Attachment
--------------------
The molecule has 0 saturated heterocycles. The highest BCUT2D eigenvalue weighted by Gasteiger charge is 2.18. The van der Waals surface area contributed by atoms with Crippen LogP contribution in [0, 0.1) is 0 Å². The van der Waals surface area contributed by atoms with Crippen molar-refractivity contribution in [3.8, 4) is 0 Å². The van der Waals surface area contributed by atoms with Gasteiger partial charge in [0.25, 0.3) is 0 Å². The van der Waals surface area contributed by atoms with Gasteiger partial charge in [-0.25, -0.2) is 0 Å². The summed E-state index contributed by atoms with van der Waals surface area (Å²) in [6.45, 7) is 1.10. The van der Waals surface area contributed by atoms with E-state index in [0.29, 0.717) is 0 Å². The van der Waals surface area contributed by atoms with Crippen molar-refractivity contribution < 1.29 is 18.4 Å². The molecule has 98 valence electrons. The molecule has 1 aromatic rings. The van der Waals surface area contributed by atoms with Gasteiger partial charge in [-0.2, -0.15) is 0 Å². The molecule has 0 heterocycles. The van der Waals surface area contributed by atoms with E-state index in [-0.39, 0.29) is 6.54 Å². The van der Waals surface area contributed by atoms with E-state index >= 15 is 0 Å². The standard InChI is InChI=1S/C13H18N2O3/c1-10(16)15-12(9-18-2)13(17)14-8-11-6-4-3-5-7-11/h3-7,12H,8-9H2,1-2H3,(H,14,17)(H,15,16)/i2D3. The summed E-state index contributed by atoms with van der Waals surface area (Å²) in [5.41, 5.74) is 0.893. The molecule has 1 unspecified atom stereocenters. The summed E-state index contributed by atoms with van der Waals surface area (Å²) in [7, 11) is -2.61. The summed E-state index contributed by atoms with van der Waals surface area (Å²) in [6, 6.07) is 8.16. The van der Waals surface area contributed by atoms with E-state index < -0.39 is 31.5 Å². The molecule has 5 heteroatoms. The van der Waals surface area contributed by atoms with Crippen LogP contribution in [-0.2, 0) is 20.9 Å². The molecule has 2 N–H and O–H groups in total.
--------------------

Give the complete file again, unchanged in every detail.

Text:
The molecule has 0 saturated heterocycles. The highest BCUT2D eigenvalue weighted by Gasteiger charge is 2.18. The van der Waals surface area contributed by atoms with Crippen LogP contribution in [0, 0.1) is 0 Å². The van der Waals surface area contributed by atoms with Crippen molar-refractivity contribution in [3.8, 4) is 0 Å². The van der Waals surface area contributed by atoms with Gasteiger partial charge in [0.25, 0.3) is 0 Å². The van der Waals surface area contributed by atoms with Gasteiger partial charge in [-0.25, -0.2) is 0 Å². The summed E-state index contributed by atoms with van der Waals surface area (Å²) in [6.45, 7) is 1.10. The van der Waals surface area contributed by atoms with E-state index in [0.29, 0.717) is 0 Å². The van der Waals surface area contributed by atoms with Crippen molar-refractivity contribution < 1.29 is 18.4 Å². The molecule has 98 valence electrons. The molecule has 1 aromatic rings. The van der Waals surface area contributed by atoms with Gasteiger partial charge in [-0.2, -0.15) is 0 Å². The molecule has 0 heterocycles. The van der Waals surface area contributed by atoms with E-state index in [-0.39, 0.29) is 6.54 Å². The van der Waals surface area contributed by atoms with E-state index >= 15 is 0 Å². The standard InChI is InChI=1S/C13H18N2O3/c1-10(16)15-12(9-18-2)13(17)14-8-11-6-4-3-5-7-11/h3-7,12H,8-9H2,1-2H3,(H,14,17)(H,15,16)/i2D3. The summed E-state index contributed by atoms with van der Waals surface area (Å²) in [5.41, 5.74) is 0.893. The molecule has 1 unspecified atom stereocenters. The summed E-state index contributed by atoms with van der Waals surface area (Å²) in [7, 11) is -2.61. The summed E-state index contributed by atoms with van der Waals surface area (Å²) in [6, 6.07) is 8.16. The van der Waals surface area contributed by atoms with E-state index < -0.39 is 31.5 Å². The molecule has 5 heteroatoms. The van der Waals surface area contributed by atoms with Crippen LogP contribution in [-0.2, 0) is 20.9 Å². The molecule has 2 N–H and O–H groups in total.